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Diesel Fuel Gelling

Published on: 00:57AM Nov 09, 2018

Gelling of diesel fuel occurs when wax, a normal, necessary component of #2 diesel fuel, crystallizes at low temperatures. The “cloud point” of a particular formulation of diesel fuel is the temperature where crystals of wax begin to form. The “gel point” is the temperature when enough wax crystals develop to transform the fuel from liquid to semi-solid.

Gel point for # 2 diesel varies, but ranges between 10 and 20 degrees F. Wax crystals in chilled diesel fuel measure 50- to 260 microns. That's a definite problem for modern Tier IV Diesel engines that have final fuel filters that filter down to 2 microns. 

Cloud and gel points can be lowered well below 0 degrees F. by blending #1 diesel fuel, kerosene or aftermarket anti-gel fuel additives with winter-grade #2 diesel. Cloud point for straight  #1 diesel can be as low as -40 degrees F., but using straight #1 diesel is not recommended because of the higher cost-per-gallon and lower lubricity of pure #1 diesel fuel. Adequate fuel lubricity is critical for Tier III and Tier IV Diesel engines.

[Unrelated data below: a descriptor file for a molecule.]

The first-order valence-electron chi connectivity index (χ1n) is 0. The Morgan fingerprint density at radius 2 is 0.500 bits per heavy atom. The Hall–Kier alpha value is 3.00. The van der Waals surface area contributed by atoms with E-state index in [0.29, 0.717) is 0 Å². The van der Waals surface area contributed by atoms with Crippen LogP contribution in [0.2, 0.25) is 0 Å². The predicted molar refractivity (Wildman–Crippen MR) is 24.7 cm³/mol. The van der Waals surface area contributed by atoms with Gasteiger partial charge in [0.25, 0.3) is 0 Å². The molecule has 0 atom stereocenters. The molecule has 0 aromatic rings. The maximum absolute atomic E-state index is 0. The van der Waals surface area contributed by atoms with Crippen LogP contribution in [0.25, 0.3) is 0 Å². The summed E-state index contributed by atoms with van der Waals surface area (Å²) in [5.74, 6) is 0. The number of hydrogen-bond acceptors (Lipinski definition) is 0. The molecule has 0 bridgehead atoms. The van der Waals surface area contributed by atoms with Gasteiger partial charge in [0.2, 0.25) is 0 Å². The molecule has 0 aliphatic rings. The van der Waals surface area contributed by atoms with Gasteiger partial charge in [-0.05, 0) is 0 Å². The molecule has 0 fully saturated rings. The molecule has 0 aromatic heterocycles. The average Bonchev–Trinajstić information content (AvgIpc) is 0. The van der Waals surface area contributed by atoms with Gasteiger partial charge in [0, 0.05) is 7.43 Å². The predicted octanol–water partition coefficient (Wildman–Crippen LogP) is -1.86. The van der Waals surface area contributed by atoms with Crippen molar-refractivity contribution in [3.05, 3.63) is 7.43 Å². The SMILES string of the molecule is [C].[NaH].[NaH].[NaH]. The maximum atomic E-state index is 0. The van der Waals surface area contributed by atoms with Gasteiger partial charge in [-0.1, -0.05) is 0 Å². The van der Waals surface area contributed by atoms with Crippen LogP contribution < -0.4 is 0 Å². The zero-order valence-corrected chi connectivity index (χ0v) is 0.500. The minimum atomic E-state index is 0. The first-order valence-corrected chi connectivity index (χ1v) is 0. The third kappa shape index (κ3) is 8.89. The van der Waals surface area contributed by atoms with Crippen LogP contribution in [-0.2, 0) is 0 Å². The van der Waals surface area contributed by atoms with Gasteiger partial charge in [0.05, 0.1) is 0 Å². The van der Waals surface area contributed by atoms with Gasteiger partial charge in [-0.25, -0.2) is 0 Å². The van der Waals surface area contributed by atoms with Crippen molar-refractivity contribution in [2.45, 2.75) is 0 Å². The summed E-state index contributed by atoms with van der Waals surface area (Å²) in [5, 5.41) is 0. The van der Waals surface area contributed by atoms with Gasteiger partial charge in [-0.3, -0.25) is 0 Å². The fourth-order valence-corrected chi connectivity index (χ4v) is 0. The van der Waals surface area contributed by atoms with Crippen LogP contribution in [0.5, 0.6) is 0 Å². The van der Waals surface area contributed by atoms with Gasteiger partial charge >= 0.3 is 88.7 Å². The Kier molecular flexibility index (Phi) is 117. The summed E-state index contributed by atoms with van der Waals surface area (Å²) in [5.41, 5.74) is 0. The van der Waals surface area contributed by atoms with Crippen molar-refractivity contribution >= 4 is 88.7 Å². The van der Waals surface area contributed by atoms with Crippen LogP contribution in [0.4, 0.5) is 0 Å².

The best prevention to cold weather problems with diesel-fueled engines is to switch to winter-grade diesel fuel before the first frost, and begin adding anti-gel fuel additives when temperatures fall below 20 degrees F.  Home brewing winter-grade diesel fuel by adding #1 diesel fuel or kerosene to winter-grade #2 fuel yourself is an option, but carries expensive risks.

Engineers note that modern Ultra Low Sulfur Diesel (ULSD) #1 diesel fuel and USLD kerosene have less lubricity than old-school #1 diesel fuel or kerosene, increasing the possibility of problems with Tier III and Tier IV diesel engines which are extremely finicky about lubricity. Home-blends of #1 and #2 ULSD fuels may not meet the lubrication needs of fuel injection systems on modern diesel engines. Experts recommend using special aftermarket diesel fuel additives to lower cloud and gel points without reducing the lubricative quality of the fuel. 

So, for all you old-timers who used to blend kerosine, or #1 diesel fuel, or even gasoline with the #2 diesel fuel you ran in your old 4020, 706 or 190XT---that strategy could be very, very expensive if you try it with the Tier III or Tier IV Diesel engines in your newer trucks or tractors.